However, things have moved on nicely and when I have my laptop sitting in my dock, I have a mouse plugged in, namely a Razer Mamba. This is a great mouse, and one of only 2 mice I actually enjoy using (my other trusty steeds are a couple of Logitech LX8s). The issue I have is that under Linux Mint both the trackpad and mouse are waaaay too fast for my liking and the type of use I need them for, despite being adjusted to the lowest setting in the Mouse & Touchpad settings, so I use xinput to set them directly. The problem is, is that the mouse is listed twice; the first instance is for the mouse, and the second instance as a “keyboard” (I guess this is due to the programmable nature of the device, which means I need to set the properties by using the device ID instead of the name. Not too much of an issue if you do it manually, but I want to automate this at login as setting it manually each time will get very boring, very quickly, so I decided to use PHP for this purpose as I already have it installed on the laptop.

I use the following script to set both the trackpad and mouse speeds according to the values I like. YMMV and the values can easily be adjusted from the constants at the top of the script.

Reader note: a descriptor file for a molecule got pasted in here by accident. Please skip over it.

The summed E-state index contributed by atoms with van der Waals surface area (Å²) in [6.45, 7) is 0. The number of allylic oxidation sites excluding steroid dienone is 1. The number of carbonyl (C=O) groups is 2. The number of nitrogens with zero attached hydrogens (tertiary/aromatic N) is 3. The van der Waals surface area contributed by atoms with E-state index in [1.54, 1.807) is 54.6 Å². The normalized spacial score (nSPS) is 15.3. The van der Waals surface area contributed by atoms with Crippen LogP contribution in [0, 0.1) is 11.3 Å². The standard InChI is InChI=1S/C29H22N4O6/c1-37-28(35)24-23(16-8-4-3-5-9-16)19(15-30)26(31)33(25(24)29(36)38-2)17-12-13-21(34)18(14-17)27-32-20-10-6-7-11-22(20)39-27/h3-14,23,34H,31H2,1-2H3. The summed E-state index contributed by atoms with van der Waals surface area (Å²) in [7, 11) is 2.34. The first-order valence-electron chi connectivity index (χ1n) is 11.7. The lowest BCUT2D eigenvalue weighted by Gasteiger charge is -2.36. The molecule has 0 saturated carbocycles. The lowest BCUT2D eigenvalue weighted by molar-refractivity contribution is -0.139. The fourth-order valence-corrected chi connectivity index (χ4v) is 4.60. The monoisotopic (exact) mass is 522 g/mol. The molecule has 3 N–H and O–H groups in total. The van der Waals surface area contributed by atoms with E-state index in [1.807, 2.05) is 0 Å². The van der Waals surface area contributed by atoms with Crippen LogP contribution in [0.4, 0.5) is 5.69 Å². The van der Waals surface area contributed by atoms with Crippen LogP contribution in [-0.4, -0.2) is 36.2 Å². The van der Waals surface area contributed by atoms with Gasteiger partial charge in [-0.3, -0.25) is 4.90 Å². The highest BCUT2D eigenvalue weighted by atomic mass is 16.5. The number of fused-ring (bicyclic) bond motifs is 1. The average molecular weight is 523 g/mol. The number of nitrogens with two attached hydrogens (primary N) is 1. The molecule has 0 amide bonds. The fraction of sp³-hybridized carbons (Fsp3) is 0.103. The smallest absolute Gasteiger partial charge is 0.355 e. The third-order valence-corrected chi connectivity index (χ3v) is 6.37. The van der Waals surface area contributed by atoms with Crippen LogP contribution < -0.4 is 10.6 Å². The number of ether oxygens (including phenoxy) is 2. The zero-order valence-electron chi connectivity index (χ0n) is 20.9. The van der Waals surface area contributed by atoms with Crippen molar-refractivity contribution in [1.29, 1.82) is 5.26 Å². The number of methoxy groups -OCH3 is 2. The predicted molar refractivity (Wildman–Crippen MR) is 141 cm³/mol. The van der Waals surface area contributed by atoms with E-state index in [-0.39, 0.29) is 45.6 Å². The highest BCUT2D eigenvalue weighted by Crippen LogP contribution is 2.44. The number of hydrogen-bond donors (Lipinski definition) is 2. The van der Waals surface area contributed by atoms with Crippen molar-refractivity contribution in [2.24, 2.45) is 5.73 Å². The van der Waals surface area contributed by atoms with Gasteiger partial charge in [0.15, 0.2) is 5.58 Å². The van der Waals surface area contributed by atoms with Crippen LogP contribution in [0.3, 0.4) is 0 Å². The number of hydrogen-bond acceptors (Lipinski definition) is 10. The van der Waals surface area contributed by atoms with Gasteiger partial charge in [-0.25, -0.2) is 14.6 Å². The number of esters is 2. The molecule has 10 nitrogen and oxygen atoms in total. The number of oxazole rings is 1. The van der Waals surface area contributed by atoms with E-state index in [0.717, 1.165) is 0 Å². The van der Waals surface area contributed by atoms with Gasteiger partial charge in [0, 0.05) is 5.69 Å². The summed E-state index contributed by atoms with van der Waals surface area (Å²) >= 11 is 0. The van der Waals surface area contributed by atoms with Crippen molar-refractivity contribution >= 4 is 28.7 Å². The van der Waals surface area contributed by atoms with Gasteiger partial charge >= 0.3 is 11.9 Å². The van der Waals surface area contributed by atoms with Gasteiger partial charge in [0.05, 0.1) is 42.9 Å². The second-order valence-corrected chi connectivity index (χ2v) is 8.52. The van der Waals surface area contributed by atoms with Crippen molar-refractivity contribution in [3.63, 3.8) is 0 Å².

TalkTalk wi-fi router passwords stolen

Posted on 06 December 2016 – 1 minute read

TalkTalk customers’ wi-fi passwords have been stolen following a malware attack that blocked their internet access last week, an expert has warned.

The researcher said other details had also been taken that would let attackers pinpoint where the equipment was being used, making more targeted hacks possible.

Pen Test Partners’ Ken Munro wants thousands of routers to be replaced.

But a TalkTalk spokeswoman said it had not see evidence to confirm the thefts.

“As is widely known, the Mirai worm is affecting many ISPs [internet service providers] around the world and it has affected a small number of TalkTalk customers,” she said.